Chemical elements
    Physical Properties
    Chemical Properties
      Aurous fluoride
      Aurous chloride
      Aurous bromide
      Aurous iodide
      Aurous oxide
      Aurous sulphide
      Aurous thiosulphate
      Aurous Derivatives of Nitrogen
      Aurous cyanide
      Potassium aurothiocyanate
      Ammonia and Aurous Halides
      Gold dichloride
      Gold dibromide
      Gold monoxide
      Gold monosulphide
      Gold monosulphate
      Nitride of Bivalent Gold
      Auric chloride
      Aurichloric Acid
      Auric bromide
      Auribromic Acid
      Auric iodide
      Auri-iodic Acid
      Auric iodate
      Auric hydroxide
      Auric sulphide
      Auric sulphate
      Acid auryl sulphate
      Auric selenide
      Auric selenate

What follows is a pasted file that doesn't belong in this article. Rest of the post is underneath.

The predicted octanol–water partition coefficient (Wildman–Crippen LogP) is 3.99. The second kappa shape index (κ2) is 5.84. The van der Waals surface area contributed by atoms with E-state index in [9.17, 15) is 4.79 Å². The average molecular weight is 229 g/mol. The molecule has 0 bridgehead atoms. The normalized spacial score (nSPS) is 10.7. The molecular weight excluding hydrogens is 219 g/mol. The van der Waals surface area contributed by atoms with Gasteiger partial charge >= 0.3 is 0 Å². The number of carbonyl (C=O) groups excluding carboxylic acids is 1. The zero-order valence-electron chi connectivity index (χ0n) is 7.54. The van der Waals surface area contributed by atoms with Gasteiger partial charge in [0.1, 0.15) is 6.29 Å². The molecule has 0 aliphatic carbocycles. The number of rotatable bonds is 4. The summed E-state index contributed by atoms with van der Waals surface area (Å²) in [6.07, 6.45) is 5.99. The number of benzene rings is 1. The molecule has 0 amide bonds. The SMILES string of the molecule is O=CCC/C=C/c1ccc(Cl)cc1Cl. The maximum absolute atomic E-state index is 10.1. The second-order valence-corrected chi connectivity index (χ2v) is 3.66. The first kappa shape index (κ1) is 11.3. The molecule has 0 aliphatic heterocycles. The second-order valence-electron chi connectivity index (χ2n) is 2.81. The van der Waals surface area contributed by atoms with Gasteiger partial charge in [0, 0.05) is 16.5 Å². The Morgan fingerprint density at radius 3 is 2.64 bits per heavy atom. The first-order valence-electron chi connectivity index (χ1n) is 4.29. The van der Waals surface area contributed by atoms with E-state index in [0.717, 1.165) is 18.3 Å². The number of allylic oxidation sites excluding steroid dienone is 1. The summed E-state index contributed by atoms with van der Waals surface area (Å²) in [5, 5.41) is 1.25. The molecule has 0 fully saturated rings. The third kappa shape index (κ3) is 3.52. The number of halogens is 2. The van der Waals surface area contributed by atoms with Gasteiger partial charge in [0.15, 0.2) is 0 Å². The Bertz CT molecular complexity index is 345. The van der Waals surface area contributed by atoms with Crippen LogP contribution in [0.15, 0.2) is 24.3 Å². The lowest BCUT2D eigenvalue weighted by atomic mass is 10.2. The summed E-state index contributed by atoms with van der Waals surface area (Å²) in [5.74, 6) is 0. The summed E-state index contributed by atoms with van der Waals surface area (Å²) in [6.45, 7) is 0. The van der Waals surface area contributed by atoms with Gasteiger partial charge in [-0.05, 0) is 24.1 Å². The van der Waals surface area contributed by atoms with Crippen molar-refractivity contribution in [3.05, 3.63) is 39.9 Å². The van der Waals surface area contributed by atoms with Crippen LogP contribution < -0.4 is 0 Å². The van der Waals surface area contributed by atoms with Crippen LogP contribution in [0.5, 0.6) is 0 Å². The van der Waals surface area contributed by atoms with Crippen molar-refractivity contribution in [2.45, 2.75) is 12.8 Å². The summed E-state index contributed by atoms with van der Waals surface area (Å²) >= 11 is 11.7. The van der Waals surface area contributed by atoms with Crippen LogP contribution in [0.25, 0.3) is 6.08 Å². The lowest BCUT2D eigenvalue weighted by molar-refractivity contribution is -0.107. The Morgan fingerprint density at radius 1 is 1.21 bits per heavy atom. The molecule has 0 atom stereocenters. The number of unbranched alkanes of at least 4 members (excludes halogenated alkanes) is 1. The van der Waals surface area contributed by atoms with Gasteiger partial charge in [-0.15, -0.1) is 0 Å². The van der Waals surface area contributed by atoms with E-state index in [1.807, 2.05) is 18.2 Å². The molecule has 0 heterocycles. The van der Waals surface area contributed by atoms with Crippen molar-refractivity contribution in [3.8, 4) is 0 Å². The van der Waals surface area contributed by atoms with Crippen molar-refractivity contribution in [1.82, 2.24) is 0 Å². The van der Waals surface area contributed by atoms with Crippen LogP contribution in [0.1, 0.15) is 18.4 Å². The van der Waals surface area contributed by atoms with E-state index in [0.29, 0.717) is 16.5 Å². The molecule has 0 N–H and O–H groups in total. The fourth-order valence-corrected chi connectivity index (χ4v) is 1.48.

Auric telluride
      Gold and Nitrogen
      Auric nitrates
      Gold and Phosphorus
      Gold arsenides
      Auric selenide
      Auric antimonide
      Auric cyanide
      Salts of Auricyanic Acid
      Double Salts of Auric thiocyanate
      Gold carbide
      Gold and Silicon
    PDB 1a52-4acl

Auric bromide, AuBr3

The Auric bromide, AuBr3, is formed in aqueous solution by the action of water on gold dibromide. It can be obtained in the solid state from the same source by the action of moist ether, the aurous bromide formed remaining undissolved, and auric bromide being left on evaporation of the dried ether solution. It is also produced by the interaction of aqueous bromine and gold, as well as by the action of solutions of such perbromides as cobalt tribromide, manganese tetrabromide, and ferric bromide on the metal. The aqueous solution and the crystals deposited from it have a scarlet-red colour, but the pure salt contained from solution in ether is a dark-brown powder. At 160° C. it is completely transformed into aurous bromide in the form of a green mass, and bromine. When prepared by the action of bromine on precipitated gold, it forms black crystals, volatile in bromine at 300° C.

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